Debates covered the potential for dismantling traditional medicine and leading to the diminishing of medicine as a prestigious career. While these fears were acknowledged, there was a feeling that these new professions were necessary to facilitate access to health care for rural and remote people.
This is interesting given Australia is progressing physician assistants and we are clearly not alone in this.
One of the best presentations to bring it all together was from a Thai doctor who talked about why he had worked in rural Thailand (1,000km from Bangkok) for almost 20 years. Explaining why he was happy to remain in a rural area, he said he worked with not only his brain, but with his heart and soul. He discussed the acknowledgement and recognition that he gets from his community and his country (long-service medals for rural doctors are presented by the Thai President no less!) as a key motivator for him. As he explained, working with heart and soul brings happiness. What a great way to end the conference. In the end this is what we want, committed, happy health workers in rural and remote areas.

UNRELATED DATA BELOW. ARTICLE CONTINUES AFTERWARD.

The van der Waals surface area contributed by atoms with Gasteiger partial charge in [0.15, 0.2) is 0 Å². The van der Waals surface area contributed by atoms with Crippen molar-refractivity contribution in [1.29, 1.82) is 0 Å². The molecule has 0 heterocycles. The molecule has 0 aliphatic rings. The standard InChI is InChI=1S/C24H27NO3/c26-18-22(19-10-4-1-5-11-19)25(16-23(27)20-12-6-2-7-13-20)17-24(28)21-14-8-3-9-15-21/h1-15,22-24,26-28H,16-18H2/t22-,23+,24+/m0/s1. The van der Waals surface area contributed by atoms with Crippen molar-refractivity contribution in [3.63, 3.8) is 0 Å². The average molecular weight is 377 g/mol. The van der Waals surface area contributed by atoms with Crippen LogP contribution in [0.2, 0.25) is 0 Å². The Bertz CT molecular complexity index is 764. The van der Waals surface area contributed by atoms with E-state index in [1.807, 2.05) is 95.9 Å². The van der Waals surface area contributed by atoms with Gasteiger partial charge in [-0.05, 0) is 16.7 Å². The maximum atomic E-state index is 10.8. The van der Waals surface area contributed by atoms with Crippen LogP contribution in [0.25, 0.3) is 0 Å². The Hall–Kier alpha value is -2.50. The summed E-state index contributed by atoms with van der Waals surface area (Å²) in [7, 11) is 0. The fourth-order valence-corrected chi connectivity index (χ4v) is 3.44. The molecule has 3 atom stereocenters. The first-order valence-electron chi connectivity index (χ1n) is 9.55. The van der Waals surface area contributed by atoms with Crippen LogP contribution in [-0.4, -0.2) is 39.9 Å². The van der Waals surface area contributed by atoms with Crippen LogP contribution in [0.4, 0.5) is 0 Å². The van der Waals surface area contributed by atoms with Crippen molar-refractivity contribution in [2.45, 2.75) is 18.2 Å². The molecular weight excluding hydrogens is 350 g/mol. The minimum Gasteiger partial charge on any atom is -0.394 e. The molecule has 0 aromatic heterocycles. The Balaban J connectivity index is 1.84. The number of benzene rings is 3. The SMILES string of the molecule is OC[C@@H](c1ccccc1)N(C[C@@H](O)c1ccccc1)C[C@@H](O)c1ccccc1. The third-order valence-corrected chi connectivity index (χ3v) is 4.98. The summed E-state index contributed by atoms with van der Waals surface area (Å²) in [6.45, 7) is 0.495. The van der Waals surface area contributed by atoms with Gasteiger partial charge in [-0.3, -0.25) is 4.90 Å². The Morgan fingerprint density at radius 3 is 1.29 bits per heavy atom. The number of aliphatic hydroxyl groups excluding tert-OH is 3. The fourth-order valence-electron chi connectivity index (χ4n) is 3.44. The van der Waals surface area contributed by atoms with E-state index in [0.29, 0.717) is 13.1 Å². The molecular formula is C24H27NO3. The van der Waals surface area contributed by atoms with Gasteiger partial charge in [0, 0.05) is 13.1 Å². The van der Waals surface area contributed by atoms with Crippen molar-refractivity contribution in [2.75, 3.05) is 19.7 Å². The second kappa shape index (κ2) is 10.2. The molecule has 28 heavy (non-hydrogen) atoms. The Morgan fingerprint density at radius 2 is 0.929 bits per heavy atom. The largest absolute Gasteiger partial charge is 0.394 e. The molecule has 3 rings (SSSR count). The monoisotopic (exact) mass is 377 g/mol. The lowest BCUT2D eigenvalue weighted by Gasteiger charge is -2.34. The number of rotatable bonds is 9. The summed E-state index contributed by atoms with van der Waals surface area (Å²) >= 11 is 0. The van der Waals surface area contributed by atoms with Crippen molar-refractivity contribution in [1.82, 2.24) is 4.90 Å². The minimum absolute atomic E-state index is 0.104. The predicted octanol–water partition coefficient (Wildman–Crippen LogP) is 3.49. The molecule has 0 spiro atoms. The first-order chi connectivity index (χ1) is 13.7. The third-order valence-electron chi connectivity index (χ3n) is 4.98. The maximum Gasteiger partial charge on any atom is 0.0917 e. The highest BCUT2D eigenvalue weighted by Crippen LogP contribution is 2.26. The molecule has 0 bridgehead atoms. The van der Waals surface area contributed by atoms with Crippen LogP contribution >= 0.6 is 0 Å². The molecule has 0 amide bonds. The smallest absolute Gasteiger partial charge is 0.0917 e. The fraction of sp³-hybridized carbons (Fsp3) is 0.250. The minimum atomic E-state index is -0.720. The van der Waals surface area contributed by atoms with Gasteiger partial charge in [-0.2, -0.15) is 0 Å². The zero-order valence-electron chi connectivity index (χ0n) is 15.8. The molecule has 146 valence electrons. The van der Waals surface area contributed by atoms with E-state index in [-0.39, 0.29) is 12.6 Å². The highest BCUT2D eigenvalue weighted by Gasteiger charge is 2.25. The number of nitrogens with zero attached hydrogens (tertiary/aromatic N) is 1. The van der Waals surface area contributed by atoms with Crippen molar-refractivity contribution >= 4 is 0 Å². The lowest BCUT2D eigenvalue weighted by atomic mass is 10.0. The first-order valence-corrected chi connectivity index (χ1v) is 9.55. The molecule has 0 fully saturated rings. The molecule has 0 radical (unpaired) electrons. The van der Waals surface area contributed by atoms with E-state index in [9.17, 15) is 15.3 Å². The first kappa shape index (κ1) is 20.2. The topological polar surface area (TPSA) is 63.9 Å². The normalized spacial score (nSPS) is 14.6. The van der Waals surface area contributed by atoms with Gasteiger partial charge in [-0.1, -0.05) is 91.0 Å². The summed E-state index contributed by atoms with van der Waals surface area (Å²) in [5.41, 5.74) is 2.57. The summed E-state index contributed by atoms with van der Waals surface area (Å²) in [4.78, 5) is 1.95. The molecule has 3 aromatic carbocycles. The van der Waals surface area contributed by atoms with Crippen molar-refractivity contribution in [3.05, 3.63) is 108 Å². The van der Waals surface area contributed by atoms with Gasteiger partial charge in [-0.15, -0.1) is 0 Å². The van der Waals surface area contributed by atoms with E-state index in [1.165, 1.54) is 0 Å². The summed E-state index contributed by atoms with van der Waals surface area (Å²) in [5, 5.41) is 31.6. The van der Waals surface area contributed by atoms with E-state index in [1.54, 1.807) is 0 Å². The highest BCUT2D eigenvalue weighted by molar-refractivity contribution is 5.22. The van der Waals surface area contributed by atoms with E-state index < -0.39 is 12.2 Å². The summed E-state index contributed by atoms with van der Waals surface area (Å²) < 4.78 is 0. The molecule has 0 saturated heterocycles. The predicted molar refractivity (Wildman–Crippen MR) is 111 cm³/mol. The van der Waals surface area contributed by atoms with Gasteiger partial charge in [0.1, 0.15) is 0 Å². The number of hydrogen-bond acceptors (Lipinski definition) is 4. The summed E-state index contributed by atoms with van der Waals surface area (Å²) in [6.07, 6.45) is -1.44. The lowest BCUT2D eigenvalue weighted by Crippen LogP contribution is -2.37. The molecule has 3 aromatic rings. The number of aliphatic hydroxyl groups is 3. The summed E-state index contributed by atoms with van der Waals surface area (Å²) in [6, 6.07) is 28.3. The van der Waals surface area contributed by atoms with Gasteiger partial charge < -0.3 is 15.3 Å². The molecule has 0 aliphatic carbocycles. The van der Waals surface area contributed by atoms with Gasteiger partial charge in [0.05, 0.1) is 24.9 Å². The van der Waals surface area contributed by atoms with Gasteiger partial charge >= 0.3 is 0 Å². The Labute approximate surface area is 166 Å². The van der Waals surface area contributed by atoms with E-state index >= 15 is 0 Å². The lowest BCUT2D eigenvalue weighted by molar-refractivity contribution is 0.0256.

The report’s recommendations
1. Use targeted admission policies to enrol students with a rural background in education programmes for various health disciplines, in order to increase the likelihood of graduates choosing to practise in rural areas.
2. Locate health professional schools, campuses and family medicine residency programmes outside of capitals and other major cities as graduates of these schools and programmes are more likely to work in rural areas.
3. Expose undergraduate students of various health disciplines to rural community experiences and clinical rotations as these can have a positive influence on attracting and recruiting health workers to rural areas.
4. Revise undergraduate and postgraduate curricula to include rural health topics so as to enhance the competencies of health professionals working in rural areas, and thereby increase their job satisfaction and retention.
5. Design continuing education and professional development programmes that meet the needs of rural health workers and that are accessible from where they live and work, so as to support their retention.
1. Introduce and regulate enhanced scopes of practice in rural and remote areas to increase the potential for job satisfaction, thereby assisting recruitment and retention.